Surviving and thriving in the digital jungle
The reality for many businesses is that they live and die by the quality of the customer experiences that they deliver and the overall perception of their brands in the marketplace. Customers are no longer passive and stationary, instead they interact across multiple channels. They have come to expect that the ease of use with which they do a Google search or the multimedia experience of their iPad app will extend to other services.
New channels and challenges
This affects all industries, and the emergence of new channels and interaction technology presents many opportunities for failure.
Take for example a distributor of building supplies whose primary customers are building contractors. Google and other search engines have become the starting point for e-commerce transaction journeys, and this presents the first potential pitfall for companies. If the structure and quality of content is not amenable to public search engines, then the customer could be lost before they even reach the building supplier’s website. Once on the website, if customers fail to find sufficient product information in order to make a decision, then they may go elsewhere to transact. Even when all the dots are connected for one market, everything could fall apart when an e-commerce site is localised to another market due to poor translation.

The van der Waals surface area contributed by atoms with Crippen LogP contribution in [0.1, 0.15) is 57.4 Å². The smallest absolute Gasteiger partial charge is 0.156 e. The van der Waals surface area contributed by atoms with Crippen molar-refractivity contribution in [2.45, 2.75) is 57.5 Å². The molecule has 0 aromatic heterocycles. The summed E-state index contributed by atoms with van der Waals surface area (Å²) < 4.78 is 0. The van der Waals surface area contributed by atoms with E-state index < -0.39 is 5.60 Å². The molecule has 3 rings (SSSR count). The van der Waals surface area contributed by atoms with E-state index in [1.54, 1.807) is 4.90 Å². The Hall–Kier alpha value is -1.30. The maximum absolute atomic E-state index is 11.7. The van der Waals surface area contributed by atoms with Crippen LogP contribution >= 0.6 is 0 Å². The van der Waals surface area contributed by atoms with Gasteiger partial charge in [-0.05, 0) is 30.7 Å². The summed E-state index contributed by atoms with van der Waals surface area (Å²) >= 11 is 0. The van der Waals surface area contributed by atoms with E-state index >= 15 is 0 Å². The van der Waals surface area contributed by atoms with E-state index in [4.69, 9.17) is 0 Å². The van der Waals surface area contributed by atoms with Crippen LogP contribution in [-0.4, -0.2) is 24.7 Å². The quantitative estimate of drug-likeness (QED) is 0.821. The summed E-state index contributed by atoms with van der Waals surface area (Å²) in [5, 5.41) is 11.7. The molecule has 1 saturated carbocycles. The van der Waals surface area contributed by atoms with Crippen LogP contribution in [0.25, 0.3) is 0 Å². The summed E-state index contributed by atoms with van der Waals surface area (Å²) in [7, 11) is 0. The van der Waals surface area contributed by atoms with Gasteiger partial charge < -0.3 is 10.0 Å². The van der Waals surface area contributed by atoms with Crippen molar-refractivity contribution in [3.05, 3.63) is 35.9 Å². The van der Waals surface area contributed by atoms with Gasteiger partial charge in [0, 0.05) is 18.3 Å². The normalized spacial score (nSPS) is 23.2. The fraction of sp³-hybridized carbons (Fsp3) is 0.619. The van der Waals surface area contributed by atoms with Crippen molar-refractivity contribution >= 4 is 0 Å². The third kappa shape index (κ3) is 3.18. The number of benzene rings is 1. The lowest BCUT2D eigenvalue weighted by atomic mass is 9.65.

Another example is an airline that relies heavily on its reputation of good customer service. When a dissatisfied customer tweets about her lengthy and frustrating experience of making changes to a flight, failure to respond and attend to the customer’s concerns can work to undermine the company’s brand objectives.
The flip side is that by embracing these new channels and interaction technologies, unprecedented opportunities to gain and defend market share can be realised.
Take for example a credit card company that discovers that one customer segment have young children with holidays coming up. They devise a series of interactions with content that is related to family friendly vacation spots and it offers deals for making bookings with their credit cards.
What does this mean in terms of the grade and quantity of digital products that need to be produced?
From a marketing standpoint, to deliver on increasing expectations for digital experiences, marketers need digital products of a higher standard to deploy across multiple channels. By higher standard, we mean that they must have qualities such as being mobile responsive, context aware, personalisable, etc.